With three games to go the Hatters fans were beginning to worry. A disastrous 5-1 loss at home to Everton and a 3-0 loss away to Manchester United dropped the team into the bottom three with one game remaining.

In their last game, they faced fellow strugglers Manchester City at Maine Road. City needed a draw to stay up whereas Luton needed to win. Both teams had been struggling for form but this was a winner takes all match.

Despite their poor form Manchester City were favourites for the match. Luton were able to recall Elliott after suspension and played Donaghy, Horton and Hill in midfield. With Moss still injured, Pleat recalled Stein who had only played once in the last five months due to his injury.

Pleat looked nervous on the touchline dressed in his brown suit but it was little surprise with so much at stake.

Stein had started well on the right despite being not match fit and after some good play crossed from the right, although Donaghy could not get much power behind the header. The first half finished with both teams level after an even first 45 minutes.

The second half kicked off with a packed Maine Road looking on. City almost scored an own goal after a dangerous cross from the right from Stephens. From the resulting corner, Williams in the Manchester City goal saved well from Paul Walsh spinning and shooting.

Pleat brought off Wayne Turner and replaced him with Radomir Antic in the hope that the Serbian would be able to conjure some magic to find that elusive goal Luton and their supporters needed.

Tony Godden who was playing in goal instead of Frindlay was called into action saving well.

Luton continued to press, with Stephens hitting a thunderous effort that Williams could only push onto City defender Reid which rebounded off the crossbar.

The match was now opening up, Asa Hartford produced a great run only for Power to put it wide. Luton pushed further forward, knowing they needed to win the match. The Luton Town faithful were getting behind their team. City looked shaky at the back but with Luton pushing more players up, more holes appeared at the back.

With four minutes remaining Stein broke down the right-hand side. His first cross was charged down and the ball came back out to him. Stein drove to the byline and put in a looping cross that Williams half punched clear. The ball came out to Antic at pace who was loitering on the edge of the area. The Serbian substitute drove the ball between a crowd of players and into the Manchester City net. Pleat came onto the pitch, trying to ensure the players kept their concentration.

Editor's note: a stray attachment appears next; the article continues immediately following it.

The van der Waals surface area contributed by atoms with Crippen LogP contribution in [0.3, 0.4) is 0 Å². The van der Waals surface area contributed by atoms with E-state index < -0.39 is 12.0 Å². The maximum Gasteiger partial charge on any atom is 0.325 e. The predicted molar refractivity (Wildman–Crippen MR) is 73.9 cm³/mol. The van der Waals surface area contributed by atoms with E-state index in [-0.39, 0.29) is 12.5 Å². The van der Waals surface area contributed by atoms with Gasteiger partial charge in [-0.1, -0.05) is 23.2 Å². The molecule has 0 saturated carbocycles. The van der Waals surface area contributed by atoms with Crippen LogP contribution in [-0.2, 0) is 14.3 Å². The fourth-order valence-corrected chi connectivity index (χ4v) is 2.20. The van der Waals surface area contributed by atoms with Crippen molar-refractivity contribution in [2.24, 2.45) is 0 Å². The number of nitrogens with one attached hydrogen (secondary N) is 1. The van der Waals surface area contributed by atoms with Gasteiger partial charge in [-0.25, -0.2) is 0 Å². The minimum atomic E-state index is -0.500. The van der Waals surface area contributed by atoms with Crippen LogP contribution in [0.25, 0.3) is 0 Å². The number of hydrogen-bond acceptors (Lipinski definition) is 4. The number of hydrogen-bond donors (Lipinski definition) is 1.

The Luton Town fans were ecstatic in the away end, the City fans silent not quite believing what they had just seen. City tried in vain to find the equaliser but it was not to be.

The final whistle blew, and the Luton players began celebrating on the pitch. David Pleat could not hide his emotion and ran on to the pitch almost dancing and jigging in his famous brown suit, congratulating his players as he went. It had been a remarkable substitution by Pleat to bring on Antic to score the winning goal.

The Luton Town faithful were in sheer delight in the stands. It was no more than Luton deserved after playing some fantastic attacking football over the season.

Having stayed out of the bottom three for almost the whole season to suddenly find themselves third from bottom with one game to go was a shock for the Hatters, but they responded magnificently against a strong Manchester City team at Maine Road.

The team were a credit to their supporters as they played some great football impressing the neutrals with their spirit and passion. Luton Town deserved to stay up that season, a team that tried to play football the right way, who entertained their fans along with everyone else along the way. And David Pleat, what can you say about him? He built a team and produced a squad able to play football against the top sides in Division One. It may have gone down to the wire but Pleat and the Luton team deserve to be remembered for delighting the football world when everyone else had tipped them to go down. An underrated team and an even more underrated manager, the 1982/83 season was truly one to remember for all Hatters fans.